The most haunting image of “The Turn of the Screw” is the final one. Young Miles has recently collapsed at center stage, but on the scrim behind his limp body he slowly rises, stares blankly at the audience, and raises one hand.
His silent expression beckons –- come with me.
Come to Madison Opera’s production of “The Turn of the Screw,” playing through Sunday in the Overture Center Playhouse, with a willingness to make believe. Unanswered questions and strange circumstances are part of the appeal of this chamber opera’s sleek storytelling.
Britten based his 1954 opera on the Henry James novella of the same name, a late-19th century ghost story. An unnamed governess is instructed to watch over two orphans at a massive country house, but she is not to contact their guardian. Soon, ghosts of former residents begin to trouble her and the children, whose souls they covet.
Director Doug Scholz-Carlson’s staging is at once sparse and richly theatrical, using scrims, lights and stylized movement to create a mood of spooky unreality. He makes generous use of the Playhouse thrust stage, as principal soprano Caroline Worra dangles her legs inches from the front row of seats.
Worra as the governess appears more experienced than James’ 20-year-old heroine, and thus more suspect in her motivations. Would she manufacture trouble for the children for an excuse to write to their guardian, whom she clearly loves?
Either way, Worra is a fine dramatic performer, with a bright, clear soprano. When the governess frets before meeting the children in the first scene, Worra’s voice reveals doubt but her tone never falters.
As housekeeper Mrs. Grose, Julia Faulkner’s warm soprano is at once versatile and comforting. Mrs. Grose is determined not to accept responsibility for the goings-on in the house (which likely include abuse) and Faulkner shows regret, fear and enforced happiness in the space of a few phrases.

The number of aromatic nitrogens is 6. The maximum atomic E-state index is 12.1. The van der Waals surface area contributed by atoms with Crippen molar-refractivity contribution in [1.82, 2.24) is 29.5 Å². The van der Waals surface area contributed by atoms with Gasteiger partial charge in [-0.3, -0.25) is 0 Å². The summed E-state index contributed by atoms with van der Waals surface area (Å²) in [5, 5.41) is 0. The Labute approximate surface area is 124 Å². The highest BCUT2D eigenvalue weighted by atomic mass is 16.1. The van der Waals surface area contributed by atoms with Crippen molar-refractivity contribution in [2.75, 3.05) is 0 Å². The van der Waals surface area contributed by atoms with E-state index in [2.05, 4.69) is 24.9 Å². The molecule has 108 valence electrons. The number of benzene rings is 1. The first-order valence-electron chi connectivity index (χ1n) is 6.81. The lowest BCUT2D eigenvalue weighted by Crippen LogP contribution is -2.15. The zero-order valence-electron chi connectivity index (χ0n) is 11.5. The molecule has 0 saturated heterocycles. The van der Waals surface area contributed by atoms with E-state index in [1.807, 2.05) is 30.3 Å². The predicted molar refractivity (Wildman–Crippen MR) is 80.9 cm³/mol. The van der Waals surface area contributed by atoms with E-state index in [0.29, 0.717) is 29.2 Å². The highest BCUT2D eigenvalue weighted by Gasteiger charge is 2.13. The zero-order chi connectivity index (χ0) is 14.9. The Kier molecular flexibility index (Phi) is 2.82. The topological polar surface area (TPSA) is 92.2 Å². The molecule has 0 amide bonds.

Tenor Gregory Schmidt is more menacing than seductive as Quint, truly haunting as he calls to Miles from the wings. His duet with Jamie Van Eyck as his former lover, Miss Jessel, is a high point of the show; Van Eyck’s mezzo voice is as graceful as it is forceful.
The children, played by Alistair Sewell and Jennifer DeMain, struggle at times with unison pitches but otherwise add a refreshing energy to the production. DeMain has mastered the petulant pout and the childish temper tantrum, hurling invective at the governess without missing a note.
John DeMain conducts a small orchestra of symphony players from behind a scrim, bringing out Britten’s chaos of textures and ever-changing keys with a careful eye toward the dramatic.
Erik E. Paulson’s gorgeous set and lighting design make the story come alive while grounding it in fantasy. He makes towers fade, windows melt away and long shadows become real ghosts, flickering, waiting, beckoning in the dark.
Note: Tickets to remaining productions of Madison Opera’s “Turn of the Screw” are sold out; call the Overture Center box office to ask about last minute returns: 258-4141.
IF YOU GO
What: Madison Opera presents “The Turn of the Screw”
Where: The Playhouse, Overture Center
When: Friday, 8 p.m.; Saturday, 8 p.m.; Sunday, 2:30 p.m.
Tickets: $20, $52
Info: madisonopera.org; Overture Center box office, 258-4141